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Plantar Fasciitis (cont.)

Prevention

The following steps will help prevent plantar fasciitis or help keep the condition from getting worse if you already have it:

  • Take care of your feet. Wear shoes with good arch support and heel cushioning. If your work requires you to stand on hard surfaces, stand on a thick rubber mat to reduce stress on your feet.
  • Do exercises to stretch the Achilles tendon at the back of the heel. This is especially important before sports, but it is helpful for nonathletes as well. Ask your doctor about recommendations for a stretching routine.
  • Stay at a healthy weight for your height.
  • Establish good exercise habits. Increase your exercise levels gradually, and wear supportive shoes.
  • If you run, alternate running with other sports that will not cause heel pain.
  • Put on supportive shoes as soon as you get out of bed. Going barefoot or wearing slippers puts stress on your feet.

If you feel that work activities caused your heel pain, ask your human resources department for information about different ways of doing your job that will not make your heel pain worse. If you are involved in sports, you may want to consult a sports training specialist for training and conditioning programs to prevent plantar fasciitis from recurring.

Home Treatment

The first steps your doctor will recommend to treat plantar fasciitis are ones you can take yourself. Different people find that one method or a combination of methods works best for them.

Try the following methods:

  • Rest your feet. Stop or reduce any activities that may be causing your heel pain.
  • Wear supportive footwear. Wear shoes that have good arch support and heel cushioning. Or buy shoe inserts (orthoticsClick here to see an illustration.). Shoe inserts may be made of plastic, rubber, or felt. Orthotics can reduce stress and pulling on the plantar fascia ligamentClick here to see an illustration..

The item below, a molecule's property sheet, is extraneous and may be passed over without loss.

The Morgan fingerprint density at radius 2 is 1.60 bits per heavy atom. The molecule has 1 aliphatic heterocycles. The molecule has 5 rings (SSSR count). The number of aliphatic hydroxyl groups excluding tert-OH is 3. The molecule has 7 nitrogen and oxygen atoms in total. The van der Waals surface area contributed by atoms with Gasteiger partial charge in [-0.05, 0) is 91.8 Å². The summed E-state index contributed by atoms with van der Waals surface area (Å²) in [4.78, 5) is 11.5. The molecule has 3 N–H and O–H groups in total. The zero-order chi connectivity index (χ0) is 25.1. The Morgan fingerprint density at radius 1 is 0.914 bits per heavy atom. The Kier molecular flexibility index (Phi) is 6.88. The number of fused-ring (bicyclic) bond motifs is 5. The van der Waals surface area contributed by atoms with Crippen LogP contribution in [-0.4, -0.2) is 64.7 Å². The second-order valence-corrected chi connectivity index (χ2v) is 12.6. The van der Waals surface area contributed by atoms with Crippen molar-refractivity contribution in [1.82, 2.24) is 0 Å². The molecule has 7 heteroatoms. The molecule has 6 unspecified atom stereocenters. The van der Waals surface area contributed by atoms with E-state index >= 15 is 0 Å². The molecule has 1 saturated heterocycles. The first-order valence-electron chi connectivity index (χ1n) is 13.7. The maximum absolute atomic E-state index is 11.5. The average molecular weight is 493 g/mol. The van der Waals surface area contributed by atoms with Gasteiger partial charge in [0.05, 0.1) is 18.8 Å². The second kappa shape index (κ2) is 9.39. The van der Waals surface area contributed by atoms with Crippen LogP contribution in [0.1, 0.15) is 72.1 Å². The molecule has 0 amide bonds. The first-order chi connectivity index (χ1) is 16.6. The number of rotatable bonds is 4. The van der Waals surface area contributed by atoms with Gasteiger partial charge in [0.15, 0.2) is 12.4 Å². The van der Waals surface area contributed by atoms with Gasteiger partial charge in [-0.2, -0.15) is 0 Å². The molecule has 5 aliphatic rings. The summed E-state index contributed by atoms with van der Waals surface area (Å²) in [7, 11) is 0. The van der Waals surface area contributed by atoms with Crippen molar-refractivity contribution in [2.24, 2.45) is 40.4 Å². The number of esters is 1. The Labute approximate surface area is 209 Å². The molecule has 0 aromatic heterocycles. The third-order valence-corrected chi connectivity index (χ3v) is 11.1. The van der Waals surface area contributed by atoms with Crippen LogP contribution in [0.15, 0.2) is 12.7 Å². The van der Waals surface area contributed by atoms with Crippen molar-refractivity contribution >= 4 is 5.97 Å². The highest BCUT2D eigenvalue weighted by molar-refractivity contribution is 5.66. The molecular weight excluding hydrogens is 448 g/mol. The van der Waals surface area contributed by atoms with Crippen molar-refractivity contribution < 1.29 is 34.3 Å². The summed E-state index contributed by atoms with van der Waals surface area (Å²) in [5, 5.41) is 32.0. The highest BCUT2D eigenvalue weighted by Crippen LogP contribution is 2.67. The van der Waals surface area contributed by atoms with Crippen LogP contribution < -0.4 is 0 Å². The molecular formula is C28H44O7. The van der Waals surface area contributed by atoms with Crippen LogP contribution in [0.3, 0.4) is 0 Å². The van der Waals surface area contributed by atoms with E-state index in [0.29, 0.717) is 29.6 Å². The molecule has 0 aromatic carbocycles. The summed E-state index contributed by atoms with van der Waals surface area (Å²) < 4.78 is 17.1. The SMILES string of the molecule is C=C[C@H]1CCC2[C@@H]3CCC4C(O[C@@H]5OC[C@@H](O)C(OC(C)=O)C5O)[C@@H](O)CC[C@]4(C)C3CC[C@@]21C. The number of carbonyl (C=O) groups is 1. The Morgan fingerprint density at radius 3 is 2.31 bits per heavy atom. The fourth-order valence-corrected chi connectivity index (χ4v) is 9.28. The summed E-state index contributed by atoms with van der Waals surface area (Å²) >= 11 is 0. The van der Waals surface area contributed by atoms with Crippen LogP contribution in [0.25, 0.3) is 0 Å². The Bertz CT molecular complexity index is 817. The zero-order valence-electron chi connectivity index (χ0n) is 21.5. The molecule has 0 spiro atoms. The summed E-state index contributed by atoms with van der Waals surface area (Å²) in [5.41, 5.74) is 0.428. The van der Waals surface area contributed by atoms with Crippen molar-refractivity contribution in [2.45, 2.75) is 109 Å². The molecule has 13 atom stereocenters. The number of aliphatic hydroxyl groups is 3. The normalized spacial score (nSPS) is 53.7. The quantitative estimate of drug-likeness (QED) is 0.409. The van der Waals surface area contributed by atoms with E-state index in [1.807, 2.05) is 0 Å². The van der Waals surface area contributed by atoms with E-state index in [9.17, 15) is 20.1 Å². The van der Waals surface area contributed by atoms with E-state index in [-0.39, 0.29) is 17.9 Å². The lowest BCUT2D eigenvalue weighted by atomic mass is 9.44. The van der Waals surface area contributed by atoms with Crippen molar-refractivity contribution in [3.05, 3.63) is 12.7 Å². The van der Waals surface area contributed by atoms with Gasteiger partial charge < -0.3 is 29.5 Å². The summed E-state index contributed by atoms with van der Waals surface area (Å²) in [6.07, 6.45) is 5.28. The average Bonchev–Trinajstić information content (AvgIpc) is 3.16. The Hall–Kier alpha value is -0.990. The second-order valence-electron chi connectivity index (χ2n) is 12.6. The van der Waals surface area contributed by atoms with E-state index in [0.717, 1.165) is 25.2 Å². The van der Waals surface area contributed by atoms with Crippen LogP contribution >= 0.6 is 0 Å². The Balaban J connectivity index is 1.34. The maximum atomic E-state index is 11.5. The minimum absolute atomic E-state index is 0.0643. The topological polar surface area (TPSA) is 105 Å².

• Use ice on your heel. Ice can help reduce inflammation. Contrast baths, which alternate hot and cold water, can also be helpful. Heat alone may make symptoms worse for some people. So always end a contrast bath with a soak in cold water. If ice isn't helping after 2 or 3 days, try heat, such as a heating pad set on low.
  • Take ibuprofen (such as Advil or Motrin), naproxen (such as Aleve), aspirin, or another nonsteroidal anti-inflammatory drug (NSAID) to reduce pain and inflammation. NSAIDs come in pills and in a cream that you rub over the sore area.
  • Wear night splintsClick here to see an illustration.. Night splints gently stretch the plantar fascia ligament and Achilles tendon and keep them from getting tight during the night.
  • Do stretching and strengthening exercises. Exercises for stretching the Achilles tendon and plantar fascia will increase their flexibility. Exercises to strengthen the muscles of the foot and ankle will help support the arch. For more information, see:
    Click here to view an Actionset.Plantar Fasciitis: Exercises to Relieve Pain.

Often athletes develop foot problems because they train in shoes that are worn out or don't fit properly. Replace your shoes every few months, because the padding wears out. Also, replace shoes if the tread or heels are worn down. While replacing shoes is expensive, it is less expensive—and less painful—than a long-lasting heel problem. Other sensible training techniques, such as avoiding uneven or hard surfaces, can help prevent plantar fasciitis from occurring or returning.

If your weight is putting extra stress on your feet, your doctor may encourage you to try a weight-loss program.

To be successful at treating plantar fasciitis, you will need to:

  • Be patient and consistent. The majority of cases of plantar fasciitis go away in time if you regularly stretch, wear good shoes, and rest your feet so they can heal.
  • Start treatment right away. Don't just ignore the pain and hope it will go away. The longer you wait to begin treatment, the longer it will take for your feet to stop hurting.

The healing process takes time—from a few months to a year. But you should begin to have less pain within weeks of starting treatment. If you have not improved after trying these methods for 6 weeks, your doctor will suggest other treatments.

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